Should We Get Rid Of Bunker Rakes For Good?

Could it have a positive effect on the way golf is played?

Should We Get Rid Of Bunker Rakes For Good?
(Image credit: Getty Images)

Fergus Bisset and Jeremy Ellwood debate whether removing rakes from bunkers permanently could result in positive changes in the way golf is played.

Should We Get Rid Of Bunker Rakes For Good?

Yes Says Fergus Bisset

Something positive about the return to golf after lockdown was the necessary simplifying of the game: A step back in time to a more streamlined, faster-flowing form of the sport many found hugely refreshing.

One element of this was the removal of rakes from the bunkers.

Not only did it save time, but it also changed playing dynamics for the better.

Bunkers should be hazards to be avoided.

When Tiger Woods won his first Open Championship at St Andrews in 2000, he went 72 holes without finding one of the Old Course’s multiple, punishing traps.

The accuracy and careful strategy required to achieve the feat was remarkable; a key to his dominant victory.

But on most modern courses, bunkers aren’t enough of a threat to significantly alter strategy.

A flat fairway bunker can be played from, manicured greenside bunkers are no issue for most reasonably competent amateurs.

For professionals, they’re preferable to grass.

Thus, the modern golfer plays aggressively without considering the sand – It’s not a significant problem.

How different and more interesting would the game be if bunkers were actually proper, unpredictable hazards, as they are without rakes?

If finding a fairway bunker would, more often than not, result in at least one extra shot, almost all would be sure to lay up short of potential trouble, even at elite level, causing a desirable reduction of emphasis on the bombed drive, an increase on the accurate one.

If greenside bunkers presented a significant risk, players might be more wary of attempting the par-5 in two or of attacking the tough flag.

It would bolster the tactical and technical challenge in golf which has been diminished by modern technologies.

I say remove the rakes, make bunkers proper hazards again and put greater onus on the strategic side of golf.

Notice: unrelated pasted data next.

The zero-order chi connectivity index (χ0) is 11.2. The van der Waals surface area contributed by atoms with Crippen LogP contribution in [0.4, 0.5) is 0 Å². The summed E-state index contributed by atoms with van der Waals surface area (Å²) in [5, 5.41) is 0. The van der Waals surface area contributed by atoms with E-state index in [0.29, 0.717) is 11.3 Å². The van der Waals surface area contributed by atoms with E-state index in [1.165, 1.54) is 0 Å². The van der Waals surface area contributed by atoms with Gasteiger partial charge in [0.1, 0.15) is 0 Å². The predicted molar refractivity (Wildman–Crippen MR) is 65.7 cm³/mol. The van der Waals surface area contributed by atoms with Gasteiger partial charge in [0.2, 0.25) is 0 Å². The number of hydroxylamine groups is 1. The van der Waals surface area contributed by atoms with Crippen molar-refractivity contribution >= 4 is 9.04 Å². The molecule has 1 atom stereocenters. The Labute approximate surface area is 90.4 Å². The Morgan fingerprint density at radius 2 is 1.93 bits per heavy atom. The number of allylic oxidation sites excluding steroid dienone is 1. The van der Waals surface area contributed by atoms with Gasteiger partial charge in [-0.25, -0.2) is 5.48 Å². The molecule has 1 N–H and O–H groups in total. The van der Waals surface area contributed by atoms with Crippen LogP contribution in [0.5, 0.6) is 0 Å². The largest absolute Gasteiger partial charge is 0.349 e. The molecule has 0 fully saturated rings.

Should We Get Rid Of Bunker Rakes For Good?

No says Jeremy Ellwood

Among the many things doing the rounds on social media following the resumption of golf in our brave new post-lockdown world was the suggestion in some quarters that bunker rakes, which had been removed for virus-related reasons, should stay permanently removed.

The notion was that we should all re-acquaint ourselves with the delights of playing from whatever sandy landscape previous golfers had left for us as golfers of yesteryear had to, and potentially speed up play in the process.

I’m all for simplifying a game that has, in many ways, become too much of a precisely controlled science rather than a pleasurable pastime.

But this would be, quite literally, a backward step too far in a world that occasionally looks back on history with rose-tinted spectacles when it comes to how good the good old days really were.

This, for me, is a misguided ‘wasn’t the past great’ argument that would quickly be abandoned the moment its supporters found their ball nestling at the bottom of a vast footprint in an overfilled bunker.

Chances are, they’d either still be there four shots later or reluctantly taking a penalty drop, which could well end up plugged even from knee height.

I’m pretty sure I’ve never played with anyone who, on arriving at a bunker to find their ball in the unraked footprint of a previous customer, has expressed sheer delight at this opportunity to broaden their game’s creative repertoire.

More like a string of expletives unprintable within these pages!

Heaven knows most golfers have enough trouble from perfectly raked bunkers, so any potential time-saving from just walking off and leaving them would be more than countered by the additional time spent swishing around in the sand.

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Fergus Bisset
Fergus Bisset

Fergus is a golf obsessive and 1-handicapper. Growing up in the North East of Scotland, golf runs through his veins and it was concentrated by his time at St Andrews university studying history. He went on to earn a post graduate diploma from the London School of Journalism. Fergus has worked for Golf Monthly since 2004 and has written two books on the game; "Great Golf Debates" together with Jezz Ellwood of Golf Monthly and "The Ultimate Golf Book" together with Neil Tappin (also of Golf Monthly)... Fergus once shanked a ball from just over Granny Clark's Wynd on the 18th of the Old Course that struck the St Andrews Golf Club and rebounded into the Valley of Sin, from where he saved par. Who says there's no golfing god?